Ever wanted to plan a vacation around a bunch of federally-managed recreation sites, but didn't know where to turn? Yeah, me neither. I mean, sometimes I plan trips to visit particular national parks, but I don't generally think of a vacation to, say, San Francisco, in terms of what federal facilities I can go see while there.
But the recently-revamped Recreation.gov website thinks that's exactly what you want to do. This "one-stop-shopping" site recently underwent a full overhaul. Recreation.gov first launched in 2007 and covers lands and facilities managed by about a dozen federal agencies (the Bureau of Land Management, the National Archives, the National Park Service, the Bureau of Engraving and Printing) and two partners: The Smithsonian and the Tennessee Valley Authority (of snail darter fame).
According to Interior's press release:
The redesign of www.recreation.gov is an initial step in a multi-year strategy to engage visitors with enhanced interactive content and more multimedia, mobile, trip-planning tools. The seven million visitors who use the web site every year will be able to make reservations, see ready-made itineraries for destination cities, and search for activities on an interactive map.
But in many cases the information Recreation.gov provides is oddly limited – under "Car Camping for Beginners", for instance, you might expect to learn what to bring on a car camping trip. However, there's just one sentence about items you might want to toss in your car – they include "coolers, toys and fishing poles." Or maybe you'd want hints about how to light a campfire. Surely, at least, you'd expect to find links to federal campgrounds in each state. But no. The page simply lists 10 random campgrounds across the nation. To find other campgrounds, you have to click on one of the 10 provided, then type in the name of a state and select "Camping & Lodging". When you do finally get to a list of campgrounds, they're organized alphabetically. Then you have to click again to see details. Either way, it's laborious and hard to navigate. The site does at least make it easy to reserve a campsite once you've found the spot you want.
A screenshot of Recreation.gov
Looking under "Off Highway Vehicles" under "Find Places and Activities" does not give you what you might expect -- a list of trails for motorized adventures. Instead, after some typing of place names and clicking, you get a map. You then might zoom in to the labeled dots, only to find that what's being marked is not a trail but a national park or a campground. Or something even more abstract, like "Dolores River, CO". I tried searching "Off Highway Vehicles" around Moab, Utah, expecting pointers to the area's famous public-land motorized playgrounds, like the White Wash Sand Dunes managed by the BLM.
But nope. The Dunes are not labeled on the site's OHV map of eastern Utah.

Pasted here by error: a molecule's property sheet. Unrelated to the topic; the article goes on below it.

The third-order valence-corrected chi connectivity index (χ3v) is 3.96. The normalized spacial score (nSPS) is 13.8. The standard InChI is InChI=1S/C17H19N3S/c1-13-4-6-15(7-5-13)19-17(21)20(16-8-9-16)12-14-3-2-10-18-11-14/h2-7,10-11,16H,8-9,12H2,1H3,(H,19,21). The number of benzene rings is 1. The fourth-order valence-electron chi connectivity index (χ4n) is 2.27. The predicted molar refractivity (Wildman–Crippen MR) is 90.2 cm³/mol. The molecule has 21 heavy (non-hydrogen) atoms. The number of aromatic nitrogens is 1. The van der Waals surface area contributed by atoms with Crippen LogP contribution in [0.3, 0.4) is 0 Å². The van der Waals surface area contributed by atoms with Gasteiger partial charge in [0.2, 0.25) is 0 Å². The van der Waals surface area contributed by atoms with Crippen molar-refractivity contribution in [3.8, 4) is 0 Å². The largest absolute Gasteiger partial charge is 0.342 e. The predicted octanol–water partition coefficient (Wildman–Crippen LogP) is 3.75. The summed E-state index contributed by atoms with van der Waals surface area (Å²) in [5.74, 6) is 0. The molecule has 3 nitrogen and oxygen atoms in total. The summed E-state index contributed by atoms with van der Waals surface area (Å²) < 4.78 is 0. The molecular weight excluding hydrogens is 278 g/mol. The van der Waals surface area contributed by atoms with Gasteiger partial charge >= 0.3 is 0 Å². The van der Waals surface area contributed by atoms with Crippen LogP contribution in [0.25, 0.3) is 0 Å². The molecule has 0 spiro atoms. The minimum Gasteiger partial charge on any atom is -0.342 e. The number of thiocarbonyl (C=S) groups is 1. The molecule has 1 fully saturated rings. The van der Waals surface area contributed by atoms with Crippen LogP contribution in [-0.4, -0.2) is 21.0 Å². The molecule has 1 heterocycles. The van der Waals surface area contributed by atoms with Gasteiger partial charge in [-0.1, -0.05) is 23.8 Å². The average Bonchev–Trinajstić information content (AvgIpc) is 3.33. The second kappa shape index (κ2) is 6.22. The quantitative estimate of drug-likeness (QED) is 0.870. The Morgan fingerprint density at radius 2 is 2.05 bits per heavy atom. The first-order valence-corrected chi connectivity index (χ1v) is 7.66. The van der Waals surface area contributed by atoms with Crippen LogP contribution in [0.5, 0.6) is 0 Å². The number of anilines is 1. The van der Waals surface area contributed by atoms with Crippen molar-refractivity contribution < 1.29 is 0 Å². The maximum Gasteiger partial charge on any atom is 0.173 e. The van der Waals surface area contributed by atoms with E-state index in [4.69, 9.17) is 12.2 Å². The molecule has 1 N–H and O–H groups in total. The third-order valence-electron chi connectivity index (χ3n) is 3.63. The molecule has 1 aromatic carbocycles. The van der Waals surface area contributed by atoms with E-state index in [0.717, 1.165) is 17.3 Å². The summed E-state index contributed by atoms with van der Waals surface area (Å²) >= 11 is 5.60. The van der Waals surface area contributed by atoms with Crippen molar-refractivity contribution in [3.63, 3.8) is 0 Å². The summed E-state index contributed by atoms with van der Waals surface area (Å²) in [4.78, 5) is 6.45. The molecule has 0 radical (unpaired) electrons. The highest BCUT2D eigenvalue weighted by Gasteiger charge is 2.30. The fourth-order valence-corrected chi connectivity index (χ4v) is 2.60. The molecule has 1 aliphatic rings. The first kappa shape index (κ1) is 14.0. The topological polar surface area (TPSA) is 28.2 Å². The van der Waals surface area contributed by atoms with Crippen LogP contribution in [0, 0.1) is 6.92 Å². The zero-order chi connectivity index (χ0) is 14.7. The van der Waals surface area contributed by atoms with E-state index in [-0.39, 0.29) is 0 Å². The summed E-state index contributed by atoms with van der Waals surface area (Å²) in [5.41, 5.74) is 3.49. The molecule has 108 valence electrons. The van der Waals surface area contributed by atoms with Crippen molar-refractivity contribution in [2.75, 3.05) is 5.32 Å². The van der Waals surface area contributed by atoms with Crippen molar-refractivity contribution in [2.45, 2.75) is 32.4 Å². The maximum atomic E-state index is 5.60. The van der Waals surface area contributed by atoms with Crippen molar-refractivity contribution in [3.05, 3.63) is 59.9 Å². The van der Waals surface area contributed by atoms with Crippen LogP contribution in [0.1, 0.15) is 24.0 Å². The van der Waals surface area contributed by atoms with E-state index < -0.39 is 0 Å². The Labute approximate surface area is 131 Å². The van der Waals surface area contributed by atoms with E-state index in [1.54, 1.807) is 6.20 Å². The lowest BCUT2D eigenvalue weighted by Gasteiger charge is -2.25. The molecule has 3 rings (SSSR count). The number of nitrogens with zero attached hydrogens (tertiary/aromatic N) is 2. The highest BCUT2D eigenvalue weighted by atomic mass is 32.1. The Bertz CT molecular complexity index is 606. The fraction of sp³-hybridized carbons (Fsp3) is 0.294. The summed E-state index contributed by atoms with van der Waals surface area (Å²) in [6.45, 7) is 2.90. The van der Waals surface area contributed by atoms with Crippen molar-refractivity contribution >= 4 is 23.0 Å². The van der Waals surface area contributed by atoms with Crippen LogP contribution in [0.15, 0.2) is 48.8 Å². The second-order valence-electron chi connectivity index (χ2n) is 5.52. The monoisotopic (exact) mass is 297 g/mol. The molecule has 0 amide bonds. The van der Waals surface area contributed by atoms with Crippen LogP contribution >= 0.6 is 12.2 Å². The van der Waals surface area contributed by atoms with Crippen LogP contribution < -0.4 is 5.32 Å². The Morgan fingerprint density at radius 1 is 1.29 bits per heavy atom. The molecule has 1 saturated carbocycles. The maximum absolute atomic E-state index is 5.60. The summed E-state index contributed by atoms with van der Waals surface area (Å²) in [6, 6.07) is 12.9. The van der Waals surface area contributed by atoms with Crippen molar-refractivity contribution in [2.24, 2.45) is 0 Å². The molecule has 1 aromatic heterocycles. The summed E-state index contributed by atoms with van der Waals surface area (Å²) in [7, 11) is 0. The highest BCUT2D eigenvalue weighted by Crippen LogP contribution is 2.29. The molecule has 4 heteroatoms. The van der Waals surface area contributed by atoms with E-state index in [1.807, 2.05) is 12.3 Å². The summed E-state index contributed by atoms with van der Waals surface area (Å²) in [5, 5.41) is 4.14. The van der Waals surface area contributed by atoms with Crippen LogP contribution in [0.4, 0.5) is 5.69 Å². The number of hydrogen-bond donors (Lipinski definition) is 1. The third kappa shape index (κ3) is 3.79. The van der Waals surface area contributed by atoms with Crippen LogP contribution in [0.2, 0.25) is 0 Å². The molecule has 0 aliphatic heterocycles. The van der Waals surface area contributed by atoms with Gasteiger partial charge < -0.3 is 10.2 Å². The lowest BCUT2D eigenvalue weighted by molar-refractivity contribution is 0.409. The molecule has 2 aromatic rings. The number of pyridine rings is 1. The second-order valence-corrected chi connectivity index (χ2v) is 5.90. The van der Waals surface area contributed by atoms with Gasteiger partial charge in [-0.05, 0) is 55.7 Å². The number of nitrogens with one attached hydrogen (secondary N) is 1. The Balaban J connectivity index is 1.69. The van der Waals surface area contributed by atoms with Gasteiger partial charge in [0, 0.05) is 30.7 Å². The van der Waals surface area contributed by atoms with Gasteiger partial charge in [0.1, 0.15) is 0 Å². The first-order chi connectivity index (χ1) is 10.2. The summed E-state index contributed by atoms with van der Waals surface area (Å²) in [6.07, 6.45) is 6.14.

The map does label Canyonlands National Park as an OHV attraction. But after half-a-dozen clicks in search of more details, I finally got to a page about the park that said "All vehicles must remain on established roads. ATVs and non-street legal dirt bikes are not permitted."
I'm not sure most casual recreators think about the difference between "off highway" and "all terrain" vehicles, but if you're trying to use this site to find out where you can ride cross-country on a 4-wheeler, you're going to end up mighty frustrated.
If your interests are more urban, you might check out the suggested itineraries the site provides for a handful of cities (including Denver, San Francisco and Las Vegas). But the itinerary lists only the name of each attraction, gives one sentence describing it, and tells how far the place is from the city. There are no links to additional information. So, if you think you'd like to go to Denver and then visit Great Sand Dunes National Park, the itinerary page will tell you only that the park contains the "tallest sand dunes in North America, surrounded by jagged mountain peaks. Try sand surfing. 200 miles/320K from Denver." To find anything more about the park (like how to get there, or where you can camp, or what kind of board one uses for sand surfing), you have to leave the itinerary page, go to the "find places and activities" page, type in the park's name, and then click another couple of links. Kinda tiresome.
Admittedly, the feds undertook a Herculean task when they attempted to pull together a huge number of recreation spots, managed by a bunch of different agencies, into one location. It's a solid first step. But it needs to provide the easy searching and sorting offered by any good travel site, along with a lot more depth and much better linking, before it'll be really useful. In the meantime, if you want to find public lands recreation info, you're probably better off just Googling general phrases like "national parks Colorado" or using a national parks app (made, of course, by someone unaffiliated with the federal government).
Perhaps in the case of recreation.gov, the concessionaire model is worth considering. The Park Service leaves hotel operations up to Aramark or Xanterra; maybe it should do the same for websites.
Jodi Peterson is the online editor at High Country News.